Effects of Weight Loss on Adipose Tissue Distribution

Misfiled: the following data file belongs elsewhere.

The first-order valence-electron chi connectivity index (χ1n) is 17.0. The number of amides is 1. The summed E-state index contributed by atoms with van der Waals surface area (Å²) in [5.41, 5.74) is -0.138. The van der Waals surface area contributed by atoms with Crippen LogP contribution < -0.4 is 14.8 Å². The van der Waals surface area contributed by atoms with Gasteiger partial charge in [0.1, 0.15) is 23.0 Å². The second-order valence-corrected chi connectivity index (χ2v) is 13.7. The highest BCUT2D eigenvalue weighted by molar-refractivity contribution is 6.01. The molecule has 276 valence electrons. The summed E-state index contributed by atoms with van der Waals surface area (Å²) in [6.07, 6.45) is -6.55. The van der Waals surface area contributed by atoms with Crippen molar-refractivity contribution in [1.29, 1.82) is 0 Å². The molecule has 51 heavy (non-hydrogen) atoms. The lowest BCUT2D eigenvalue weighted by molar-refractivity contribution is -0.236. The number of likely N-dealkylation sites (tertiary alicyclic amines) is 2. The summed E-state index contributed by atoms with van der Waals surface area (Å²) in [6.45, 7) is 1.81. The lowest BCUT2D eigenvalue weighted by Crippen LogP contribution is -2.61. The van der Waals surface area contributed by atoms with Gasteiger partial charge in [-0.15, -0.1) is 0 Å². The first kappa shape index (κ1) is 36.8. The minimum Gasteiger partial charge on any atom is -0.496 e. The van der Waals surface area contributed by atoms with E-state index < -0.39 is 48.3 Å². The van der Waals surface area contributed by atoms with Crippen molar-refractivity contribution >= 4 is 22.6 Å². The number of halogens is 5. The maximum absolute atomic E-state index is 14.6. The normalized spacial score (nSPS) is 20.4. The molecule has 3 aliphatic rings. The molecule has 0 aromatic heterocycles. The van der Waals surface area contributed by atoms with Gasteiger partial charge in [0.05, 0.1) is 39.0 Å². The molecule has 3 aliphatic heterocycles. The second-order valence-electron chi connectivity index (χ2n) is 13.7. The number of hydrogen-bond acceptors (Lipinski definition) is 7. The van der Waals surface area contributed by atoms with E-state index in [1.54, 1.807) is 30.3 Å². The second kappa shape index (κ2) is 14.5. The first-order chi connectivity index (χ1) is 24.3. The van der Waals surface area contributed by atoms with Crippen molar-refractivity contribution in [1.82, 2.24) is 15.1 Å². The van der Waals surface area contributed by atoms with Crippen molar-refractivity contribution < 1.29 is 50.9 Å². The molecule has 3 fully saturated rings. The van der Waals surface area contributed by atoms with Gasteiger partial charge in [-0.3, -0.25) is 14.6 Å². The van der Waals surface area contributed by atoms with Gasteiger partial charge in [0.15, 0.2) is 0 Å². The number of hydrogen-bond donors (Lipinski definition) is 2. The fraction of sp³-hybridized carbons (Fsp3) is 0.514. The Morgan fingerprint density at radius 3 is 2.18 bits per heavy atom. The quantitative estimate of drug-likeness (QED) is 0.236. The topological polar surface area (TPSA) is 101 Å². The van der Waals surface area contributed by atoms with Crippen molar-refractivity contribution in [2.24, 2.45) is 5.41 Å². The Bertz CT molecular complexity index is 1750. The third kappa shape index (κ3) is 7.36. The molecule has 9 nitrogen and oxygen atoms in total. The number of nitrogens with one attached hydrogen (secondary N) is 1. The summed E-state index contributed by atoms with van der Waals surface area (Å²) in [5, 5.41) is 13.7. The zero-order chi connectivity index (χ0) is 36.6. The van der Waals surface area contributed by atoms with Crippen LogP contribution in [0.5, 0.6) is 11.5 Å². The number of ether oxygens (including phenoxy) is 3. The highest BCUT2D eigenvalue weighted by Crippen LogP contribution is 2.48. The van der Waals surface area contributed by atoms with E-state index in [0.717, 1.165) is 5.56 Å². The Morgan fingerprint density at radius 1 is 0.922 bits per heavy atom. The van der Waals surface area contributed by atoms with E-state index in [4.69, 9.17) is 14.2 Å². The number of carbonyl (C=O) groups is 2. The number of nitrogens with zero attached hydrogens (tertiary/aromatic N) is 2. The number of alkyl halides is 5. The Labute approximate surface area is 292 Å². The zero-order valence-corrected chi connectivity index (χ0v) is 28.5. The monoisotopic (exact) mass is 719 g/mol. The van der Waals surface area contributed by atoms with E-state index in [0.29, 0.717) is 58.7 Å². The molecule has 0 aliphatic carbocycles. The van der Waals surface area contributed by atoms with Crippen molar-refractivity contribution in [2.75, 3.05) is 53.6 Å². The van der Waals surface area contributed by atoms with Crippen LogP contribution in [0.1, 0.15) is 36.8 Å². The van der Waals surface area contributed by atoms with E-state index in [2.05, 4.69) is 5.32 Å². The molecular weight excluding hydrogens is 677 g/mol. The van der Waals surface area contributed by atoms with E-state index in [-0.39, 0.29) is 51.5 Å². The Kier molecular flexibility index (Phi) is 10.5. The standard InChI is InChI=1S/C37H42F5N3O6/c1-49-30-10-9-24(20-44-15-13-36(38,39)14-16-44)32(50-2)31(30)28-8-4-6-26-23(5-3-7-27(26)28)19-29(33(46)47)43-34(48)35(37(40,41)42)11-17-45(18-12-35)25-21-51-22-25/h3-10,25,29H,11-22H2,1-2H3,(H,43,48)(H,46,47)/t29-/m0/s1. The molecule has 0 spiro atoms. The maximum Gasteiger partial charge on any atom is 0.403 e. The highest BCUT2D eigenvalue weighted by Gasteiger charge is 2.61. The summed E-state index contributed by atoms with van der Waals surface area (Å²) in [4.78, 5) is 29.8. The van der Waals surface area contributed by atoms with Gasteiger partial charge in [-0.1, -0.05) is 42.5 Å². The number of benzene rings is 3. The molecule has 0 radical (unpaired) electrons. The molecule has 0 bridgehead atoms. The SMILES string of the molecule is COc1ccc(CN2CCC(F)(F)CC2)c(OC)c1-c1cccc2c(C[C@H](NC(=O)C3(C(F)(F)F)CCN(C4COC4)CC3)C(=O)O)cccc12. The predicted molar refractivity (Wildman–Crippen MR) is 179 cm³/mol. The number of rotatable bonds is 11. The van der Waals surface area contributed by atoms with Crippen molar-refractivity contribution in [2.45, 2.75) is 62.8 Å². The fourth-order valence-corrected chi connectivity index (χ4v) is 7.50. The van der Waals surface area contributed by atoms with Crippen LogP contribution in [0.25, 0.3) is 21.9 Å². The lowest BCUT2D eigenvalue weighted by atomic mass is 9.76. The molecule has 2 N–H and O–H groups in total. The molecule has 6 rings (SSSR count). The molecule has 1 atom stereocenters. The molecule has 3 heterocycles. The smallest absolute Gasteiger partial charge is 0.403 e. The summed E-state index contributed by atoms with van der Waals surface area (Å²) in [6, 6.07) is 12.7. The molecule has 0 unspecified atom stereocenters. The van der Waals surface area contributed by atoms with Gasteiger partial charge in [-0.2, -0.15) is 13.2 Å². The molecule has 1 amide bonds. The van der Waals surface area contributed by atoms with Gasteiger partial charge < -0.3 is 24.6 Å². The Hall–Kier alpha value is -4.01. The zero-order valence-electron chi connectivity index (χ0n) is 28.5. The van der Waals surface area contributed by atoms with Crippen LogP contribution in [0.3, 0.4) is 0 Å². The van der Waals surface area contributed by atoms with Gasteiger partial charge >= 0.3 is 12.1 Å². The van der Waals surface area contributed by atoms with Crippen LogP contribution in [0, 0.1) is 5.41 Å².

It is well documented that weight loss has a positive effect on all obesity-related metabolic complications (blood pressure, lipids, insulin sensitivity and glucose tolerance, inflammation, etc.). However, because intra-abdominal (visceral) fat is the fat with the strongest ties to the metabolic abnormalities of overweight/obesity, it is important to study the effects of weight loss on body fat distribution and on the amount of intra-abdominal fat in particular. Studies have shown that weight loss caused by a low-calorie diet or exercise program can significantly reduce intra-abdominal adiposity. The extent of this reduction depends on initial obesity: generally, the greater the initial amount of excess intra-abdominal fat, the more intra-abdominal fat will be reduced with weight loss. Several studies have reported that moderate weight loss (as little as 5 to 10% of initial body weight) can reduce intra-abdominal fat by 10 to 30%. Moreover, for a given amount of weight loss, exercise burns more intra-abdominal fat than caloric restriction while preserving lean body mass (skeletal muscle). It is therefore possible to reduce intra-abdominal fat without necessarily losing weight. Exercise can reduce intra-abdominal fat while increasing lean body mass, causing no change in body weight.